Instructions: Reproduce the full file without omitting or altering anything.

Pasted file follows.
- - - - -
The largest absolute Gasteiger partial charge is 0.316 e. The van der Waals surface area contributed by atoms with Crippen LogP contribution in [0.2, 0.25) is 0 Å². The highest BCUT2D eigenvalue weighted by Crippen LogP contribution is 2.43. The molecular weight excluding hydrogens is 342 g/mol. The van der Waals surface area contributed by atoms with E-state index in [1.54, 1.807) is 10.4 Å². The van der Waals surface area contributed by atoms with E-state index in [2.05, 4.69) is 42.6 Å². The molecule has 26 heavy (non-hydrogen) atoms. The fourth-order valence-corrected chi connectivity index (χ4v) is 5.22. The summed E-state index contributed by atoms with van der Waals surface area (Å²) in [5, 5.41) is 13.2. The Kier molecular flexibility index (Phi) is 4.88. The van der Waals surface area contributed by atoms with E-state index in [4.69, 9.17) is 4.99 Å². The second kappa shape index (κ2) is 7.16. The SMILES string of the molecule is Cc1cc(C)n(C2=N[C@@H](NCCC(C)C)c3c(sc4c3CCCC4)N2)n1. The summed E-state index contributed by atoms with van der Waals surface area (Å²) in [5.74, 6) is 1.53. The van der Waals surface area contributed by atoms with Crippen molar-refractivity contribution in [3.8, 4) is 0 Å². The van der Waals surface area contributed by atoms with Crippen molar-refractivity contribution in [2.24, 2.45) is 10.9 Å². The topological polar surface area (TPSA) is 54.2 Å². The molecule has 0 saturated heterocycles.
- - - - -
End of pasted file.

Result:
The largest absolute Gasteiger partial charge is 0.316 e. The van der Waals surface area contributed by atoms with Crippen LogP contribution in [0.2, 0.25) is 0 Å². The highest BCUT2D eigenvalue weighted by Crippen LogP contribution is 2.43. The molecular weight excluding hydrogens is 342 g/mol. The van der Waals surface area contributed by atoms with E-state index in [1.54, 1.807) is 10.4 Å². The van der Waals surface area contributed by atoms with E-state index in [2.05, 4.69) is 42.6 Å². The molecule has 26 heavy (non-hydrogen) atoms. The fourth-order valence-corrected chi connectivity index (χ4v) is 5.22. The summed E-state index contributed by atoms with van der Waals surface area (Å²) in [5, 5.41) is 13.2. The Kier molecular flexibility index (Phi) is 4.88. The van der Waals surface area contributed by atoms with E-state index in [4.69, 9.17) is 4.99 Å². The second kappa shape index (κ2) is 7.16. The SMILES string of the molecule is Cc1cc(C)n(C2=N[C@@H](NCCC(C)C)c3c(sc4c3CCCC4)N2)n1. The summed E-state index contributed by atoms with van der Waals surface area (Å²) in [5.74, 6) is 1.53. The van der Waals surface area contributed by atoms with Crippen molar-refractivity contribution in [3.8, 4) is 0 Å². The van der Waals surface area contributed by atoms with Crippen molar-refractivity contribution in [2.24, 2.45) is 10.9 Å². The topological polar surface area (TPSA) is 54.2 Å². The molecule has 0 saturated heterocycles.